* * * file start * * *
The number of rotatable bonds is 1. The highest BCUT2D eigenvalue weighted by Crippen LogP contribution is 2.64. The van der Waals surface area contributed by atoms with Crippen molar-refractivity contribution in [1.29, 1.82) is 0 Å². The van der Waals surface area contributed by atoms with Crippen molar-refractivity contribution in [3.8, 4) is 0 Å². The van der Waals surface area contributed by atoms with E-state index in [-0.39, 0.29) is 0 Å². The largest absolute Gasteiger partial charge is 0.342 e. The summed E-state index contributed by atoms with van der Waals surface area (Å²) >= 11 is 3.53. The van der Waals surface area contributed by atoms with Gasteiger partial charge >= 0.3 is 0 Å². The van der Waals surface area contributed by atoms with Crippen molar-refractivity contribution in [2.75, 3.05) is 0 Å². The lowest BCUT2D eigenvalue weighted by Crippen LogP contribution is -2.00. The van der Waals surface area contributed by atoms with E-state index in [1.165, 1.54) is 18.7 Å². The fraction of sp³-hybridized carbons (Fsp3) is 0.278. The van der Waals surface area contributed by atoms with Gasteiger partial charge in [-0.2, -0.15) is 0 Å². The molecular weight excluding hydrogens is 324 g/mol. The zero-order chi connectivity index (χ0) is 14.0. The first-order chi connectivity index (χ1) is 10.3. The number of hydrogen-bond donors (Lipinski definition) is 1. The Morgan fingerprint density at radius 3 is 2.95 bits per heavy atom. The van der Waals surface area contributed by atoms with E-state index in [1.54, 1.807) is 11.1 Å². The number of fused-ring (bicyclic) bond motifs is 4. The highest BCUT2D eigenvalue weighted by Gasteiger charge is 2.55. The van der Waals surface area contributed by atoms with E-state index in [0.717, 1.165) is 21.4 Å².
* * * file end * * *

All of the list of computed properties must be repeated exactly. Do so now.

The number of rotatable bonds is 1. The highest BCUT2D eigenvalue weighted by Crippen LogP contribution is 2.64. The van der Waals surface area contributed by atoms with Crippen molar-refractivity contribution in [1.29, 1.82) is 0 Å². The van der Waals surface area contributed by atoms with Crippen molar-refractivity contribution in [3.8, 4) is 0 Å². The van der Waals surface area contributed by atoms with E-state index in [-0.39, 0.29) is 0 Å². The largest absolute Gasteiger partial charge is 0.342 e. The summed E-state index contributed by atoms with van der Waals surface area (Å²) >= 11 is 3.53. The van der Waals surface area contributed by atoms with Gasteiger partial charge >= 0.3 is 0 Å². The van der Waals surface area contributed by atoms with Crippen molar-refractivity contribution in [2.75, 3.05) is 0 Å². The lowest BCUT2D eigenvalue weighted by Crippen LogP contribution is -2.00. The van der Waals surface area contributed by atoms with E-state index in [1.165, 1.54) is 18.7 Å². The fraction of sp³-hybridized carbons (Fsp3) is 0.278. The van der Waals surface area contributed by atoms with Gasteiger partial charge in [-0.2, -0.15) is 0 Å². The molecular weight excluding hydrogens is 324 g/mol. The zero-order chi connectivity index (χ0) is 14.0. The first-order chi connectivity index (χ1) is 10.3. The number of hydrogen-bond donors (Lipinski definition) is 1. The Morgan fingerprint density at radius 3 is 2.95 bits per heavy atom. The van der Waals surface area contributed by atoms with E-state index in [1.54, 1.807) is 11.1 Å². The number of fused-ring (bicyclic) bond motifs is 4. The highest BCUT2D eigenvalue weighted by Gasteiger charge is 2.55. The van der Waals surface area contributed by atoms with E-state index in [0.717, 1.165) is 21.4 Å².